Garcia v. Colvin

Filing 25

ORDER that the Report and Recommendation of Magistrate Judge Carl W. Hoffman ECF No. 20 is accepted and adopted in full; Garcia's Motion for Remand or Reversal ECF No. 14 is denied; the Commissioner's Cross-Motion to Affirm ECF No. 17 is granted; Clerk to enter judgment accordingly and close this case. Signed by Judge Miranda M. Du on 10/05/2017. (Copies have been distributed pursuant to the NEF - KW)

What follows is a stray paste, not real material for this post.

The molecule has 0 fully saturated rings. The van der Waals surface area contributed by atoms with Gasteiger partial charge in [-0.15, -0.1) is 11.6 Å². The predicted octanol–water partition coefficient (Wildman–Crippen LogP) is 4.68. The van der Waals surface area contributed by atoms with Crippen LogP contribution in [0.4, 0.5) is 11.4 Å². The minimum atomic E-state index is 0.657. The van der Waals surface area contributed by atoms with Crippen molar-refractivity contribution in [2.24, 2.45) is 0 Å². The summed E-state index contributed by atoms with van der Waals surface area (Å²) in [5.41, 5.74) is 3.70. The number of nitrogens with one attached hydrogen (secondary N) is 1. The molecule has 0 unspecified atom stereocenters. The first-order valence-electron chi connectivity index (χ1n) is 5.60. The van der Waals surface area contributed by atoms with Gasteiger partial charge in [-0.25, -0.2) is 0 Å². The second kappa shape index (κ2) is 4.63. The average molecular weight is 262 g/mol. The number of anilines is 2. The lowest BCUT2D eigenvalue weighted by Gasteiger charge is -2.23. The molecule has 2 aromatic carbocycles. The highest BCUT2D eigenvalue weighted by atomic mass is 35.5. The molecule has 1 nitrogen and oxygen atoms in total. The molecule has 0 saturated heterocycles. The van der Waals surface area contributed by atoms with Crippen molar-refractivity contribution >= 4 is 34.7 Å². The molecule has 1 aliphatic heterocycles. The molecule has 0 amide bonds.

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1 2 3 4 5 6 UNITED STATES DISTRICT COURT 7 DISTRICT OF NEVADA 8 *** 9 MICHAEL A. GARCIA, 10 Plaintiff, v. 11 12 Case No. 2:15-cv-00200-MMD-CWH CAROLYN W. COLVIN, COMMISSIONER OF SOCIAL SECURITY, 13 ORDER REGARDING REPORT AND RECOMMENDATION OF MAGISTRATE JUDGE CARL W. HOFFMAN Defendant. 14 15 I. SUMMARY 16 Before the Court is the Report and Recommendation (“R&R”) of United States 17 Magistrate Judge Carl W. Hoffman (ECF No. 20) regarding Plaintiff Michael A. Garcia’s 18 (“Garcia”) Motion to Remand to Social Security Administration (“Motion to Remand”) (ECF 19 No. 14) and Defendant Commissioner Carolyn Colvin’s Cross-Motion to Affirm (“Cross- 20 Motion”) (ECF No. 17). The Court has reviewed Plaintiff’s objection to the R&R (ECF No. 21 21) and Defendant’s response (ECF No. 22). The Court has also reviewed the 22 administrative record1 filed by the Commissioner. (ECF No. 12.) For the following reasons, the Court accepts and adopts the R&R in full. 23 24 II. BACKGROUND 25 Plaintiff Michael A. Garcia filed for Social Security Disability Insurance (“SSDI”) 26 benefits under Title II of the Social Security Act on September 1, 2009. (ECF No. 14 at 3.) 27 28 1For ease of reference, the Court will cite to the administrative record as AR. 1 Plaintiff’s application was denied on September 21, 2011, and then denied again upon 2 reconsideration on June 15, 2012. (Id.) The denial was affirmed by an Administrative Law 3 Judge (“ALJ”) at a hearing on September 27, 2013, and review was denied by the Appeals 4 Council on December 9, 2014. (Id.) Garcia then sought review from this Court. 5 The Magistrate Judge found that the ALJ properly considered various aspects of 6 Plaintiff’s case and provided specific, clear and convincing reasons as to why Plaintiff’s 7 testimony regarding his disability was not fully credible. (ECF No. 20 at 8.) Accordingly, 8 the Magistrate Judge recommends that Plaintiff’s Motion to Remand be denied and that 9 Defendant’s Cross-Motion be granted. (Id.) 10 III. LEGAL STANDARD 11 This Court “may accept, reject, or modify, in whole or in part, the findings or 12 recommendations made by the magistrate judge.” 28 U.S.C. § 636(b)(1)(C). Where a 13 party timely objects to a magistrate judge’s report and recommendation, then the court is 14 required to “make a de novo determination of those portions of the [report and 15 recommendation] to which objection is made.” Id. 16 Congress has provided a limited scope of judicial review of the Commissioner’s 17 decision to deny benefits under the Social Security Act. In reviewing findings of fact, the 18 Court must determine whether the decision of the Commissioner is supported by 19 substantial evidence. 42 U.S.C. § 405(g). “Substantial evidence is more than a mere 20 scintilla but less than a preponderance; it is such relevant evidence as a reasonable mind 21 might accept as adequate to support a conclusion.” Gutierrez v. Comm’r Soc. Sec., 740 22 F.3d 519, 522–23 (9th Cir. 2014) (internal quotation marks and citations omitted). The 23 Court must consider the entire record as a whole to determine whether substantial 24 evidence exists, and it must consider evidence that both supports and undermines the 25 ALJ’s decision. Id. at 523 (citation omitted). In weighing the evidence and making findings, 26 the Commissioner must also apply the proper legal standards. Id. (citing Bray v. Comm'r 27 of Soc. Sec. Admin., 554 F.3d 1219, 1222 (9th Cir. 2009) and Benton v. Barnhart, 331 28 F.3d 1030, 1035 (9th Cir. 2003)). 2 1 IV. DISCUSSION 2 The Court agrees with the Magistrate Judge’s recommendation to deny Garcia’s 3 Motion to Remand and to grant the Commissioner’s Cross-Motion.2 The ALJ based denial 4 of Garcia’s SSDI benefits on substantial evidence from the record and gave specific, clear 5 and convincing reasons for his finding that Garcia was less than credible. 6 A. Denial of SSDI Benefits 7 The Magistrate Judge recommends upholding the Commissioner’s decision to deny 8 Garcia’s claim for benefits. In Garcia’s objection to the R&R, he contends that the ALJ 9 failed to articulate specific, clear and convincing reasons for rejecting Garcia’s pain and 10 limitation testimony. (ECF No. 21 at 4.) He argues that the ALJ did not base his decision 11 on the record as a whole, instead focusing on a handful of evidence, and did not identify 12 specific testimony that he found to be not credible or explain why it was not credible. (Id.) 13 Garcia argues that five of the ALJ’s findings in particular amount to reversible error as a 14 matter of law. (Id. at 7.) The Court disagrees. 1. 15 Activities of Daily Living 16 Garcia argues that his subjective testimony regarding his limitations is consistent 17 with a residual functioning capacity (“RFC”) of no more than sedentary. (ECF No. 21 at 4.) 18 Garcia contends that the ALJ failed to adequately explain the nexus between Garcia’s 19 activities as proven in the record and the requirements of full-time work or to identify which 20 testimony was not credible and why. (Id. at 5.) 21 The ALJ bases his finding that Garcia’s limitations were not severe enough for a 22 finding of disability on two factors. First, the ALJ states that Garcia’s allegedly limited daily 23 activities cannot be objectively verified with a reasonable degree of certainty because 24 Garcia did not report severely constrained daily activities to a physician and because there 25 was no witness testimony at his administrative hearing. (AR at 29.) On the latter issue, the 26 27 28 R&R found that the ALJ properly considered various aspects of Garcia’s case and that Garcia failed to rebut the ALJ’s showing of specific, clear and convincing reasons for finding Garcia not fully credible. (ECF No 20 at 8.) The Court goes into more detail in this order in light of the points raised in Garcia’s objection. 2The 3 1 ALJ acknowledged and considered the third-party form completed by Garcia’s prior 2 roommate but chose to give little weight to it because of the roommate’s “pecuniary 3 interest” in Garcia obtaining disability benefits. (Id.) Second, the ALJ states that even if 4 Garcia’s limitations are as serious as he alleges, it is difficult to determine how much of 5 those limitations may be attributable to his medical condition as opposed to other reasons. 6 (AR at 30.) Ultimately, the ALJ found that Garcia’s reported limited daily activities were 7 outweighed by the other four factors. (Id.) 8 “Pain cannot be objectively verified or measured.” Fair v. Bowen, 885 F.3d 597, 9 691 (9th Cir. 1989). While a claimant’s diagnosis of particular impairments may be 10 objectively ascertained, the diagnosis itself cannot confirm the subjective phenomenon of 11 the claimant’s pain or the degree of it. See id. For that reason, an ALJ must rely on the 12 record as a whole to corroborate that the claimant’s subjective pain testimony is credible. 13 This Court agrees with the ALJ that the record has minimal evidence to corroborate 14 Garcia’s subjective testimony regarding his daily activities, and the evidence that does 15 exist is from a medical opinion largely based on claimant’s subjective complaints. (AR at 16 30.) Furthermore, the ALJ’s decision to give little weight to the third-party form is legally 17 permissible. An ALJ may reject a third-party's testimony upon giving a reason germane to 18 that witness. Crane v. Shalala, 76 F.3d 251, 254 (9th Cir.1996). In a recent Ninth Circuit 19 opinion, the court of appeals held that discrediting a third-party lay witness who was the 20 claimant’s friend for the sole reason that she was likely influenced by her desire to assist 21 the claimant passed muster under the “germane reason” standard identified in Crane. 22 Deck v. Colvin, 588 F. App'x 747, 748 (9th Cir. 2014). Even if the statement of claimant’s 23 roommate was found to be free of any conflict of interest, there persists a lack of 24 corroboration of Garcia’s limitations from other sources, such as previous physicians, 25 family members, or other friends.3 26 /// 27 28 3Additionally, taking Garcia’s statements of limitation as true, the Court concurs with the ALJ that the types of activities performed by claimant (e.g., using public transportation and grocery shopping) are sufficient to establish Plaintiff is capable of light work. 4 1 The Court finds that the first factor itself is a sufficiently specific, clear and 2 convincing reason to reject Garcia’s claim that his daily activities resulted in no more than 3 an RFC finding of “sedentary.” Therefore, the Court need not assess the second factor 4 upon which the ALJ rejected Garcia’s claim. 2. 5 Conservative Nature of Treatment 6 In his objection, Garcia argues that the ALJ improperly found that his treatment was 7 conservative. (ECF No. 21 at 6.) He relies on a particular case for the claim that injection 8 therapy, which he received, does not constitute conservative treatment. (Id. (citing Yang 9 v. Barnhart, No. ED CV 04-958-PJW, 2006 WL 3694857, at *4 (C.D. Cal. 2006).) However, 10 Garcia misinterprets the Yang case, as injection therapy was just one of many forms of 11 treatment the claimant in that case utilized and the court stated that “more radical 12 treatment”—i.e., non-conservative treatment—constituted back surgery. See Yang, 2006 13 WL 3694857, at *4. 14 Garcia also argues that the ALJ should not fault him for failing to pursue non- 15 conservative treatment options where none existed. (ECF No. 21 at 6.) However, the ALJ 16 specifically notes in his opinion that “no doctor has recommended surgery.” (AR at 28.) 17 The ALJ goes into further detail when stating that, “[n]o doctor has recommended more 18 invasive procedures [than medication, injections and physical therapy] such as spinal 19 surgery, or a spinal simulator.” (AR at 29.) The lack of recommended non-conservative 20 treatment is intended to establish that conservative treatment was sufficient in treating 21 Garcia’s impairment, which weighs against a finding of disability for purposes of SSDI 22 benefits. 23 As a result, the Court finds that the ALJ’s finding of successful conservative 24 treatment provided a specific, clear and convincing reason for discounting Garcia’s 25 complaints. 26 3. Medical Opinions Contradictory to Garcia’s Assertions 27 In his objection, Garcia argues that in light of medical records submitted after the 28 state agency physician’s evaluation, the opinion of the agency physician is not based on 5 1 substantial evidence. (ECF No. 21 at 7.) Garcia cites to Orn v. Astrue, 495 F.3d 625 (9th 2 Cir. 2007), in support of the claim that his medical status progressively worsened after the 3 agency physician, Dr Villafor, examined him. (Id.) However, the Court disagrees with 4 Garcia’s implicit claim that the medical records after Dr. Villafor’s examination demonstrate 5 a worsening medical condition. Several progress reports subsequent to the June 2012 6 examination demonstrate normal motor and sensory function. (AR at 330, 335, 342, 362, 7 368, 371, 375, 382.) The Court agrees with the Commissioner that Dr. Villaflor’s 8 assessment is not negated by Garcia’s continued treatment, particularly when the 9 subsequent progress notes are not inconsistent with the record upon which Dr. Villaflor 10 11 12 13 relied. For that reason, Dr. Villaflor’s opinion is based on substantial evidence. The Court therefore finds that the ALJ’s reliance on Dr. Villaflor’s opinion satisfies the specific, clear and convincing reason standard. 4. Secondary Gain 14 Garcia also argues in his objection that the ALJ improperly found that Garcia’s act 15 of asking his health care provider to fill out disability forms demonstrated secondary gain 16 or benefit motivation. (ECF No. 21 at 7.) The record shows that on November 12, 2008, 17 Garcia asked his health care provider to fill out disability forms; however, the alleged onset 18 date of the disability as stated by Garcia in his SSDI application was September 1, 2009. 19 (AR at 146, 258.) Garcia provides no case law to support his assertion that seeking an 20 opinion from a treating physician to obtain benefits that one may be entitled to is not 21 secondary gain. Instead, Garcia highlights the fact that he applied for SSDI benefits three 22 years after the November 12, 2008, incident which caused his impairment. (ECF No. 12 23 at 7.) While the Court agrees that asking a treating physician to assess one’s disability for 24 purposes of acquiring benefits the claimant is entitled to as a matter of law does not 25 necessarily demonstrate secondary gain, the Court must give deference to the ALJ’s 26 determination that this did not enhance Garcia’s credibility. (See AR at 26.) The Ninth 27 Circuit has held that even when evidence is susceptible to more than one rational 28 interpretation, the court must uphold the ALJ’s findings if those findings are supported by 6 1 inferences reasonably drawn from the record. Molina v. Astrue, 674 F.3d 1104, 1111 (9th 2 Cir. 2012) (citing to Tommasetti v. Astrue, 533 F.3d 1035, 1038 (9th Cir. 2008)). 3 The Court therefore agrees with the Magistrate Judge that the ALJ’s finding that 4 asking for disability forms to be filled out does not enhance credibility was a specific, clear 5 and convincing reason based on substantial evidence. 5. 6 Lack of Objective Evidence 7 Finally, Garcia argues that the ALJ improperly discounted Garcia’s subjective 8 complaints because of a lack of objective evidence to support those complaints yet the 9 record, read as a whole, supports his testimony of an underlying impairment. (ECF No. 21 10 at 7-8.) The ALJ, however, did not reject Garcia’s subjective complaints of an underlying 11 impairment; rather, the ALJ found that Garcia’s medical conditions did not result in 12 disabling pain and that this finding was based in part upon objective evidence because 13 Plaintiff’s allegations were out of proportion with the record. (AR at 28.) As discussed 14 previously, the ALJ gave various other reasons as to why Plaintiff’s subjective complaints 15 of disabling pain were not corroborated by the record as a whole. 16 The Court, therefore, finds that the ALJ’s assessment that the objective evidence 17 did not support Garcia’s subjective complaints included specific, clear and convincing 18 reasons for finding Garcia less than credible. 19 V. 20 21 CONCLUSION It is therefore ordered, adjudged and decreed that the Report and Recommendation of Magistrate Judge Carl W. Hoffman (ECF No. 20) is accepted and adopted in full. 22 It is ordered that Garcia’s Motion for Remand or Reversal (ECF No. 14) is denied. 23 It is further ordered that the Commissioner’s Cross-Motion to Affirm (ECF No. 17) 24 is granted. 25 It is further ordered that the Clerk enter judgment accordingly and close this case. 26 DATED THIS 5th day of October 2017. 27 MIRANDA M. DU UNITED STATES DISTRICT JUDGE 28 7